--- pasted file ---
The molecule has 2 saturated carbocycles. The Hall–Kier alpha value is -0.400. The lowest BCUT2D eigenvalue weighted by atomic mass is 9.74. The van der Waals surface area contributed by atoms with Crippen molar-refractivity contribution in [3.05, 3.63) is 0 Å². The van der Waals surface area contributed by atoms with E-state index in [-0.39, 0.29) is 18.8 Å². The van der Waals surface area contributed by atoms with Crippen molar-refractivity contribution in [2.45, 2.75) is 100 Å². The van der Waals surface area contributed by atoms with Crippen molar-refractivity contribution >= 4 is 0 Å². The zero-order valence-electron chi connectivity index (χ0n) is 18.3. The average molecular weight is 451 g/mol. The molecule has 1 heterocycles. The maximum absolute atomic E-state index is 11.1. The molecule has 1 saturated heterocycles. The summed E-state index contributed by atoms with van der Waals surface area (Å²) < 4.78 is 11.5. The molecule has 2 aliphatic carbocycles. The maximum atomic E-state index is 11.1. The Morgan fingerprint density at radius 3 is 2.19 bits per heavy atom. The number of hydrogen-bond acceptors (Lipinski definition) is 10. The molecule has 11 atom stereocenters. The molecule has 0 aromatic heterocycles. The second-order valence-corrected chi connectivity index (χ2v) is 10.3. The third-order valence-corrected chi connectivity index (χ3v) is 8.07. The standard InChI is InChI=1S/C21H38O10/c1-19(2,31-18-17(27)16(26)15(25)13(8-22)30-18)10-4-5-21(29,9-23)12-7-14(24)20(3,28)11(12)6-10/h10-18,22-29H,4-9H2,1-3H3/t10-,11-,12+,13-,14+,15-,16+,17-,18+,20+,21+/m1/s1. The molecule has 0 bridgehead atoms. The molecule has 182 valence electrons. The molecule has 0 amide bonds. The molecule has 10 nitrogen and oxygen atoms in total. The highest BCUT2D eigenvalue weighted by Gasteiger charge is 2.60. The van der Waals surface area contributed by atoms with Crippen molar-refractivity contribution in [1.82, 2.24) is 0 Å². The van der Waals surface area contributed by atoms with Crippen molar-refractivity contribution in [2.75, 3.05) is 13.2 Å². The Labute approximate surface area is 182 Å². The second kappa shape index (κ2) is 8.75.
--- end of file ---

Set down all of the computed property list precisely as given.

The molecule has 2 saturated carbocycles. The Hall–Kier alpha value is -0.400. The lowest BCUT2D eigenvalue weighted by atomic mass is 9.74. The van der Waals surface area contributed by atoms with Crippen molar-refractivity contribution in [3.05, 3.63) is 0 Å². The van der Waals surface area contributed by atoms with E-state index in [-0.39, 0.29) is 18.8 Å². The van der Waals surface area contributed by atoms with Crippen molar-refractivity contribution in [2.45, 2.75) is 100 Å². The van der Waals surface area contributed by atoms with Crippen molar-refractivity contribution >= 4 is 0 Å². The zero-order valence-electron chi connectivity index (χ0n) is 18.3. The average molecular weight is 451 g/mol. The molecule has 1 heterocycles. The maximum absolute atomic E-state index is 11.1. The molecule has 1 saturated heterocycles. The summed E-state index contributed by atoms with van der Waals surface area (Å²) < 4.78 is 11.5. The molecule has 2 aliphatic carbocycles. The maximum atomic E-state index is 11.1. The Morgan fingerprint density at radius 3 is 2.19 bits per heavy atom. The number of hydrogen-bond acceptors (Lipinski definition) is 10. The molecule has 11 atom stereocenters. The molecule has 0 aromatic heterocycles. The second-order valence-corrected chi connectivity index (χ2v) is 10.3. The third-order valence-corrected chi connectivity index (χ3v) is 8.07. The standard InChI is InChI=1S/C21H38O10/c1-19(2,31-18-17(27)16(26)15(25)13(8-22)30-18)10-4-5-21(29,9-23)12-7-14(24)20(3,28)11(12)6-10/h10-18,22-29H,4-9H2,1-3H3/t10-,11-,12+,13-,14+,15-,16+,17-,18+,20+,21+/m1/s1. The molecule has 0 bridgehead atoms. The molecule has 182 valence electrons. The molecule has 0 amide bonds. The molecule has 10 nitrogen and oxygen atoms in total. The highest BCUT2D eigenvalue weighted by Gasteiger charge is 2.60. The van der Waals surface area contributed by atoms with Crippen molar-refractivity contribution in [1.82, 2.24) is 0 Å². The van der Waals surface area contributed by atoms with Crippen molar-refractivity contribution in [2.75, 3.05) is 13.2 Å². The Labute approximate surface area is 182 Å². The second kappa shape index (κ2) is 8.75.